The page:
We also found out that the Sewerage & Water Board lost 25 cycle power for somewhere between a few minutes and 40 minutes (the reporting was pretty cruddy on this), when a natural gas compressor at their 25 cycle power plant went down and they had to switch to diesel backups to get power back on line. About 60% of the S&WB pumping capacity across the city runs on 25 cycle power, so this was a big deal.
What a mess.
The Times-Picayune's Michelle Krupa sorted out the whole mess in an article today. She did a good job giving details of the 25 Hz shutdown on May 4, as well as giving tons of background on how fragile the S&WB power system really is.
I'd like to focus my comments on London Avenue, a topic I've been hammering on for over six months now.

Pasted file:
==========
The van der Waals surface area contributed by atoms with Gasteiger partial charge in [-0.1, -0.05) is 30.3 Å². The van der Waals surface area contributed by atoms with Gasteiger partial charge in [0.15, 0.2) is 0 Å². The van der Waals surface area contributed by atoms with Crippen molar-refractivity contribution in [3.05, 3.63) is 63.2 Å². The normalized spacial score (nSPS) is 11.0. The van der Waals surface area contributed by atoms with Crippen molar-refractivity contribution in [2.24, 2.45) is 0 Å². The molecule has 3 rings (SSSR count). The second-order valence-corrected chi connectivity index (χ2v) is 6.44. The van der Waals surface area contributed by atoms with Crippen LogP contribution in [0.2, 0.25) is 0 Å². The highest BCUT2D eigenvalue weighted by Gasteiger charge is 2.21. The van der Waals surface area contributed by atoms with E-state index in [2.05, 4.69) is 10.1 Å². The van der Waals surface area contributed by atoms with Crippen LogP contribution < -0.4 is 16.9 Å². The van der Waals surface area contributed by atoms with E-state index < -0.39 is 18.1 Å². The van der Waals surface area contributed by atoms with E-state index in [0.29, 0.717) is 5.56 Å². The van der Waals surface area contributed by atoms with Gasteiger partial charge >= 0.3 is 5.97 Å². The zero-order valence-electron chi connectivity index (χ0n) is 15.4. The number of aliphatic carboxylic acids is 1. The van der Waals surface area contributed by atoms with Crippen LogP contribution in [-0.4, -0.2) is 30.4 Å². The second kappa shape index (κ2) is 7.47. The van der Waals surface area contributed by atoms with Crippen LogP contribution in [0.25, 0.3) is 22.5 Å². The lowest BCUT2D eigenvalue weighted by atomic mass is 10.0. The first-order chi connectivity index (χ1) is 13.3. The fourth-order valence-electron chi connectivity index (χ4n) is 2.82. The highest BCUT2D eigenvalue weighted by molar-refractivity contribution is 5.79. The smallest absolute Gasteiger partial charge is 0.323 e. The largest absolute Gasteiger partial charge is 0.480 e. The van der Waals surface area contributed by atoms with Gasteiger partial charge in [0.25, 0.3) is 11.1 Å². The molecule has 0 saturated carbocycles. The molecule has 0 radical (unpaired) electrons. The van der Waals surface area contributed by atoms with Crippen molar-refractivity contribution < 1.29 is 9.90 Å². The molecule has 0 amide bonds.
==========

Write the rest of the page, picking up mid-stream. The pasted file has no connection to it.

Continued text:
The Corps New Orleans District keeps shrugging off permanent pumping capacity decreases along London Avenue (which drains a huge area that includes the French Quarter) as no big deal. The first couple of times the canal depth either got close (December 21, 2006) or exceeded (December 30, 2006) the SWL, I was the one that broke the news because the New Orleans District didn't have the guts to admit what happened, even when they were given the opportunity to do so in an open, public forum (New Orleans City Council Public Works Committee hearing of January 8, 2007).